The Bob Dylan publishing industry has produced no shortage of titles with dubious angles.
Last year, for example, a U.S. business writer came out with one, Forget About Today, arguing that the perpetually scruffy songwriting genius missed his calling as a self-help guru.
So a book devoted entirely to the Bobster's obsessive fan base would seem to be long overdue, given that it has been more than 40 years since the notorious Dylan "garbologist" A.J. Weberman rooted through the man's trash in Manhattan's Greenwich Village.
In The Dylanologists, an enthusiastic though largely superficial effort, American journalist David Kinney proves himself an adept prose stylist and a knowledgeable guide through the Dylan canon.
A self-confessed Dylan addict with one other previous book to his credit (about fishing, of all things), Kinney has also worn out much shoe leather to track down dozens of his fellow Dylanophiles, the men and women (though mostly men) who catalogue his live concerts, collate his recording output, collect his personal detritus and comb through his every utterance.
In August 2010, Kinney made it to Sturgis, S.D., for a Dylan concert at the town's massive annual biker rally. "It's (bleeping) insanity!" he quotes an unnamed Winnipegger who had driven 11 hours to catch the show. "What is this place?"
This tends to be the average fan's level of insight. Only slightly more satisfying is Kinney's pilgrimage to Dylan's hometown, the hardscrabble mining town of Hibbing, Minn., which he describes as a "quintessential melting pot" and "more bustling than you'd expect from a little flyspeck in the middle of nowhere."
Everywhere Kinney goes, he talks to Dylan nuts. Nina Goss, an English PhD, writes about the artist "in thickly layered sentences that unfurl like frantic attempts to grasp the truth."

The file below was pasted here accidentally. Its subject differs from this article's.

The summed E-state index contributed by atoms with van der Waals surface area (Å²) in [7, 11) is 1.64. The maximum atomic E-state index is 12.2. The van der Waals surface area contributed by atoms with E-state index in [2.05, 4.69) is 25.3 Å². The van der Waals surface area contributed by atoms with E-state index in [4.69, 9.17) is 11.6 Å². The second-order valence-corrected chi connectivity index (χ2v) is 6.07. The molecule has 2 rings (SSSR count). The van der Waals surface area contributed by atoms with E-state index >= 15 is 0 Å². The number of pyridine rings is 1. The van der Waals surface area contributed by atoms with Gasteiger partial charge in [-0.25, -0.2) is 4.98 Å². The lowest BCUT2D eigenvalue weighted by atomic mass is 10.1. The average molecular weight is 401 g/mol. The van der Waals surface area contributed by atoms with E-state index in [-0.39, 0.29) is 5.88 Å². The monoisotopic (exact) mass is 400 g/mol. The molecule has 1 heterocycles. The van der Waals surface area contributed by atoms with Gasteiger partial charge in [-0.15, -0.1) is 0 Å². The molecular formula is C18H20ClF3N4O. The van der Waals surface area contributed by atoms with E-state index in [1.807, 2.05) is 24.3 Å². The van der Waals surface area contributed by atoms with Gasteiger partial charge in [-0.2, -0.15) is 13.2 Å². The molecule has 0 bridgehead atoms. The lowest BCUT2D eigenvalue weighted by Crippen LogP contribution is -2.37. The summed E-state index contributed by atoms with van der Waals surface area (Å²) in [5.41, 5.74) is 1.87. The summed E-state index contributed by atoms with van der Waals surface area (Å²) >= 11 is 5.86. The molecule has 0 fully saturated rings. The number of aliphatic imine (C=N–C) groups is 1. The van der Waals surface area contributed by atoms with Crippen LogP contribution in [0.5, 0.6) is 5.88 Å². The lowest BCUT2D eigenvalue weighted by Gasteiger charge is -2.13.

Mitch Blank, an archivist, claims to own 180,000 recordings of Dylan songs. Bill Pagel, a collector of memorabilia, owns Dylan's red Naugahyde high chair and wants to purchase his boyhood house in Hibbing.
One Canadian gets several pages. Glen Dundas, "a quiet accountant" from Thunder Bay, Ont., spent the '80s and '90s illicitly taping Dylan concerts all over the world and "establishing himself as a respected hub in a global tape-trading network."
Obscurities outside their chosen obsession, these people are well-known to each other. None of them, however, can persuasively articulate why they are so drawn to their hero, beyond the most obvious of platitudes. "He's always done what he wants to," Kinney quotes Dundas as saying. "It's awesome, really."
Dylan, of course, has long been scornful of those who tramp around after him. But Kinney points to the irony that Dylan himself at 19 trekked to New York to worship at the hospital bed of his idol Woody Guthrie.
A bigger irony here is that the best parts of the book are not Kinney's fan profiles, which too often end without a point, but the recounting of Dylan's career highlights and musical accomplishments that he interweaves between the main events.
He makes his biggest contribution to Dylanology in the chapter about Scott Warmuth, a New York-born disc jockey and blogger who has scoured the Internet to catalogue the bits of his songs Dylan has lifted from others writers' poems, stories and books.
As if to demonstrate his objectivity, he gives the well-known British-born Dylan biographer Clinton Heylin a platform to pan the last decade or so of Dylan's so-called Never-Ending Tour: "The band stinks, Bob doesn't know the words, he can't sing for shit."
Despite what cynics might say, Dylan's contribution to popular culture is unassailable. In that light, the idolatry Dylan continues to attract makes sense, even if his worshippers cannot fully explain it.
A former Free Press books editor, Morley Walker loves Bob Dylan almost within the bounds of reason.